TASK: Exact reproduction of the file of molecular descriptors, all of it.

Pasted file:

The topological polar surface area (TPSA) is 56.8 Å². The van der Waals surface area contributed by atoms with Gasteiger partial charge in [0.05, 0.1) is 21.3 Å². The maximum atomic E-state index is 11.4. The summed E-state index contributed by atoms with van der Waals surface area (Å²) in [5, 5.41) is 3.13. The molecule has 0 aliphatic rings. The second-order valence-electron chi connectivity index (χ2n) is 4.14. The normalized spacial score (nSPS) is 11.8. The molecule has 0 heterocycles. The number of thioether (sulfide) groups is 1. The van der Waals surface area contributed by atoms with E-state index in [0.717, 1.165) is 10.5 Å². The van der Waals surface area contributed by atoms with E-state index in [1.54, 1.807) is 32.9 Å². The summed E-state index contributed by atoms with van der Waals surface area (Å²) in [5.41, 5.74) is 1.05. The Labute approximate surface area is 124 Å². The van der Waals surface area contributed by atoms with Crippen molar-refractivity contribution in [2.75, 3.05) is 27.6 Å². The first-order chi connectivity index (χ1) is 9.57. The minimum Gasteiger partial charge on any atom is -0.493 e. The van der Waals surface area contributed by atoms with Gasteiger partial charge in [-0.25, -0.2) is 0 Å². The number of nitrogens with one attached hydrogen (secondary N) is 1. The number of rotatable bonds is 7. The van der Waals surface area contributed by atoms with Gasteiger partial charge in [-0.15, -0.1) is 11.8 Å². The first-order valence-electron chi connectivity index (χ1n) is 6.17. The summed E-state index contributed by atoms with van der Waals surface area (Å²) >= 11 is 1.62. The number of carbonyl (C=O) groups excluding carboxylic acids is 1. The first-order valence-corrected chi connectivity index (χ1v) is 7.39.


The topological polar surface area (TPSA) is 56.8 Å². The van der Waals surface area contributed by atoms with Gasteiger partial charge in [0.05, 0.1) is 21.3 Å². The maximum atomic E-state index is 11.4. The summed E-state index contributed by atoms with van der Waals surface area (Å²) in [5, 5.41) is 3.13. The molecule has 0 aliphatic rings. The second-order valence-electron chi connectivity index (χ2n) is 4.14. The normalized spacial score (nSPS) is 11.8. The molecule has 0 heterocycles. The number of thioether (sulfide) groups is 1. The van der Waals surface area contributed by atoms with E-state index in [0.717, 1.165) is 10.5 Å². The van der Waals surface area contributed by atoms with E-state index in [1.54, 1.807) is 32.9 Å². The summed E-state index contributed by atoms with van der Waals surface area (Å²) in [5.41, 5.74) is 1.05. The Labute approximate surface area is 124 Å². The van der Waals surface area contributed by atoms with Crippen molar-refractivity contribution in [2.75, 3.05) is 27.6 Å². The first-order chi connectivity index (χ1) is 9.57. The minimum Gasteiger partial charge on any atom is -0.493 e. The van der Waals surface area contributed by atoms with Gasteiger partial charge in [-0.25, -0.2) is 0 Å². The number of nitrogens with one attached hydrogen (secondary N) is 1. The number of rotatable bonds is 7. The van der Waals surface area contributed by atoms with Gasteiger partial charge in [-0.15, -0.1) is 11.8 Å². The first-order valence-electron chi connectivity index (χ1n) is 6.17. The summed E-state index contributed by atoms with van der Waals surface area (Å²) >= 11 is 1.62. The number of carbonyl (C=O) groups excluding carboxylic acids is 1. The first-order valence-corrected chi connectivity index (χ1v) is 7.39.